Broiled Mussels with Chive Foam

by Megg

Post image for Broiled Mussels with Chive Foam

Here’s one of the recipes from my opera-themed cocktail party for my sister.  As I mentioned in that post, I recently got a molecular gastronomy kit.  That’s right… I’ve found the grown-up, edible version of the chemistry kit I so loved as a child.  For this recipe, I made a foam.  Flavored foams, or air as they’re sometimes called, are fairly easy to make.  The only “weird” ingredient is soy lecithin, which isn’t too hard to find.

I’d never had a foam before, and knew I wanted something with color for this recipe (since I think white or yellow-y foams tend to look like spit).  The chive foam has a nice, light green color… imitating sea foam, which is what I was looking for.  Eating the foam played tricks on the mind: there’s a delightfully fresh, clean chive flavor, but you haven’t chewed anything… so strange!  It really is a wonderful way to add subtle flavor to a dish.  It made me understand why these are so popular, even if they do look weird sometimes.  It’s not just for show; it adds to the culinary experience!

Even if you’re not up to making the foam, these mussels are great without it.  I started by steaming them in wine, spreading each with a garlicky butter mixture, letting the butter firm up in the fridge (making them great for the party since I could prep them ahead of time), and then broiling them.  Easy and delicious!


Broiled Mussels with Chive Foam

—inspired by Smitten Kitchen

Broiled Mussels with Chive Foam

A flavorful, easy recipe inspired by the sea. If you don’t have the means (or the desire) to make the foam, just sprinkle the finished mussels with some chopped chives instead.
  • 2 teaspoons finely minced shallots
  • 3 teaspoons finely minced garlic
  • 2 lbs mussels
  • 1 cup dry white wine
  • ¼ cup (half a stick) unsalted butter, softened slightly
  • ¼ cup minced parsley
  • Juice of one small lemon
  • salt and pepper, to taste
  • ⅔ cup water
  • ⅔ cup milk
  • ⅔ cup chopped chives
  • 2 grams soy lecithin

  1. In a small saucepan over medium heat, sauté shallots and garlic in a tablespoon of olive oil until just softened, about 2 minutes. Transfer to a small bowl and let cool.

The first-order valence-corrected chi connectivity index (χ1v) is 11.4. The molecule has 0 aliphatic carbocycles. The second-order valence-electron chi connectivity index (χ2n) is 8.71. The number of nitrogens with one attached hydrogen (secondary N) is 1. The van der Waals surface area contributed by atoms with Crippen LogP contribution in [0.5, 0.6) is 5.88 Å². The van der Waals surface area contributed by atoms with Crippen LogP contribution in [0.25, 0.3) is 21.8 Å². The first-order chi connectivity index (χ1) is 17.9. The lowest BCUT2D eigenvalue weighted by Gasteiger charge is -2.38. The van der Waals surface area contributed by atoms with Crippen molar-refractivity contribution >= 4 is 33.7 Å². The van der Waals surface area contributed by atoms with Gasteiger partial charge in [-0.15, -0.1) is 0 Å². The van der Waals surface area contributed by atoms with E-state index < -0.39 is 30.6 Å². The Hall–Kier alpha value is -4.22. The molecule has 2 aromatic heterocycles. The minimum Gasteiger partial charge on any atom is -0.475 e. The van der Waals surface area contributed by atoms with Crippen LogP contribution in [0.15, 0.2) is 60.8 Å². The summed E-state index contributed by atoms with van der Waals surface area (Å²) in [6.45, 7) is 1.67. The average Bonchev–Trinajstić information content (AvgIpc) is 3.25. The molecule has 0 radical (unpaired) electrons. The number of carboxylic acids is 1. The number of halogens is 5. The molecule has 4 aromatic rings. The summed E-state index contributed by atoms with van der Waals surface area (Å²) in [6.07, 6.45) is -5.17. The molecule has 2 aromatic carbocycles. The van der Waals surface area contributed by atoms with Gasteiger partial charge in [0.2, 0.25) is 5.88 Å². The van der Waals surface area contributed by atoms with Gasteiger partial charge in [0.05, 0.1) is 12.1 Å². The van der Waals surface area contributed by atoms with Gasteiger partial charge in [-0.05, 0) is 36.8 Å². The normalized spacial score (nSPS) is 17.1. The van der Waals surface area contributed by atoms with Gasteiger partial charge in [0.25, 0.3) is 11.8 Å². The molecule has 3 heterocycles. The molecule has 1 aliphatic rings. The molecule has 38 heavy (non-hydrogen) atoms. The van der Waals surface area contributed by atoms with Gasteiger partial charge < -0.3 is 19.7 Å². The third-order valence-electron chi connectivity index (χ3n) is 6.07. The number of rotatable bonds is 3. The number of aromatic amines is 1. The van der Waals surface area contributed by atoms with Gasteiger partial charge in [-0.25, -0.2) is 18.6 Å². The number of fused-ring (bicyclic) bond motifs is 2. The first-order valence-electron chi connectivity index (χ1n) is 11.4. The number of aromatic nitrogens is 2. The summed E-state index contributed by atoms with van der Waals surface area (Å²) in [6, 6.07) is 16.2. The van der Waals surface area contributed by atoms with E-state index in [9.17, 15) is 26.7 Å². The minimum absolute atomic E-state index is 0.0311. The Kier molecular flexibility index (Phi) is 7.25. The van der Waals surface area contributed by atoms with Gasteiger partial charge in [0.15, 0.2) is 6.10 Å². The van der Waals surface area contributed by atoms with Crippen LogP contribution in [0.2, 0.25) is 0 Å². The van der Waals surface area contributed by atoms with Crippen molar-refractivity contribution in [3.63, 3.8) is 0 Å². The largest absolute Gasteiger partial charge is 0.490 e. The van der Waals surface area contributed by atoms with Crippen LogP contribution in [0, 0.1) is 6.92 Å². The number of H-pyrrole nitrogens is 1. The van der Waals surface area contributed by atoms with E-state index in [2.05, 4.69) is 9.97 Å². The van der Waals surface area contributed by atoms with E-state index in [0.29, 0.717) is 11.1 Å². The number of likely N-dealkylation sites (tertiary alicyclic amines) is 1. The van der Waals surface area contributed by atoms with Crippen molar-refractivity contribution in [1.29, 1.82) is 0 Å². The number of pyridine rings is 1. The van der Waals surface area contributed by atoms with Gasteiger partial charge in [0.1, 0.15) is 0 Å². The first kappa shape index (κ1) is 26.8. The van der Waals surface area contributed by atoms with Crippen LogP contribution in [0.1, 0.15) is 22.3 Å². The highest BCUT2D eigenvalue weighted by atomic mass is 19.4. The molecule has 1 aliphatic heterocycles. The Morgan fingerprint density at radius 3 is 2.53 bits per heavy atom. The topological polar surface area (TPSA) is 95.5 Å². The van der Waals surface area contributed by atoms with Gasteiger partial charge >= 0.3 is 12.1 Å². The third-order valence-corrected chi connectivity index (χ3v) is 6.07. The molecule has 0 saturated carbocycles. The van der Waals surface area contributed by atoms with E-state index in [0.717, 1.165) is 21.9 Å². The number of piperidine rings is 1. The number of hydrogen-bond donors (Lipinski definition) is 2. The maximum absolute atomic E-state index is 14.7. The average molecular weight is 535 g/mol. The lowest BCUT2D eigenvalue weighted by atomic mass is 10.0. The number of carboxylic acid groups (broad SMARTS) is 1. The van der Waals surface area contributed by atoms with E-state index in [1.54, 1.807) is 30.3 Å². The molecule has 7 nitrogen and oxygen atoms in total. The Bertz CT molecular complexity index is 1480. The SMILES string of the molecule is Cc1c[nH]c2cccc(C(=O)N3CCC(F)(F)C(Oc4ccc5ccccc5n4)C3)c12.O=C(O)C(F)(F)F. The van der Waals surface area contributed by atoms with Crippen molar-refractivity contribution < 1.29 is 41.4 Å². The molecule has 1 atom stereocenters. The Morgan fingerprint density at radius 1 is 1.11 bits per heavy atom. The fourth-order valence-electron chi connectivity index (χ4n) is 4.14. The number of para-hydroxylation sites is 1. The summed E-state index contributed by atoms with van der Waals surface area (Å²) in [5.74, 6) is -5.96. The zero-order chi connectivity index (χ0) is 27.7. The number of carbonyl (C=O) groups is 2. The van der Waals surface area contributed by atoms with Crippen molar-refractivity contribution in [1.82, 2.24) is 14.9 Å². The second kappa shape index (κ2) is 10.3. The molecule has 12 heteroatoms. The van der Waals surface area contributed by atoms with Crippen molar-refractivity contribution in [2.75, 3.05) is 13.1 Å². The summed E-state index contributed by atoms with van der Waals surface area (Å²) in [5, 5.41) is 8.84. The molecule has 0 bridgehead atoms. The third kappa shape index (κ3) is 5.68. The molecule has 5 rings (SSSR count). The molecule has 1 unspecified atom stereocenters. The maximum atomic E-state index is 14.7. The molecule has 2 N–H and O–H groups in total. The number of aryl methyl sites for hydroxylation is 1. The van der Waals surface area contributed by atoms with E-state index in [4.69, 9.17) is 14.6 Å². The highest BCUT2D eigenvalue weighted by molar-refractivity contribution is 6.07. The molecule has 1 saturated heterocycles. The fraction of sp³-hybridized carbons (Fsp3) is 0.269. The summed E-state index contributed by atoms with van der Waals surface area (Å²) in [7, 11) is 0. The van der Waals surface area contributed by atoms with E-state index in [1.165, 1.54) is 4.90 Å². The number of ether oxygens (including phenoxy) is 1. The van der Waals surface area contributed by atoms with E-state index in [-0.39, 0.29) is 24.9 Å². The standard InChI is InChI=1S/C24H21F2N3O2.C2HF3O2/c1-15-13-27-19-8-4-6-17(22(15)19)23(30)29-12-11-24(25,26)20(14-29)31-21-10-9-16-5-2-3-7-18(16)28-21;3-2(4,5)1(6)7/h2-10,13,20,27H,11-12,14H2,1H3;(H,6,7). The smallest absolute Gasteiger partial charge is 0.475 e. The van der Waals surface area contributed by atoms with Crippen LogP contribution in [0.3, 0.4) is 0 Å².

2. Clean mussels. In a medium saucepan, bring wine to a boil over medium heat. Add mussels and cover.
  3. Steam mussels over high heat until they open, about 3-5 minutes. Immediately use a slotted spoon to transfer mussels to a large broiler safe pan. Remove and discard the top shell of each mussel. Carefully use a sharp knife to cut the muscle holding the meat to the bottom shell (without removing the meat altogether). Arrange in rows in roasting pan.
  4. Add butter and parsley to the bowl of shallots and garlic and mash into a paste. Season with salt and pepper.
  5. Spread each mussel with a bit of butter mixture. Place mussels back in roasting pan as they were and refrigerate until butter solidifies.
  6. Preheat broiler. Broil mussels for about 2 minutes, or until butter is melted and bubbling. Serve right away with chive foam.
  1. Blend chives and water in a blender. Transfer to a square glass or hearty plastic container. Whisk in milk.
  2. Whisk in soy lecithin. Blend with an immersion blender until foam forms. Serve immediately.

Photo by Uthman Shabazz.

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  • ping

    Wow! That looks amazing! Certainly something to show off at a party. I saw a mini gastronomy kit at the shops the other day and wondering whether I should get one … still thinking about it… not cheap. I’m betting there’s gonna be a lot more “foamy” posts coming! Feast for the eyes!

    • Megg (PopArtichoke)

      Thanks Ping! Yeah, the kit was about $50 but comes with a lot to get started.. so much fun that it seemed worth it to me!

  • Kyle Ferguson

    That foam looks soupy and limp. how many nitro carts did you use? I just picked up a sub par cheap foamer so I’m worried about making soupy dollops or watery lame foam. Did you chill yours or shake it? Please share your experience.

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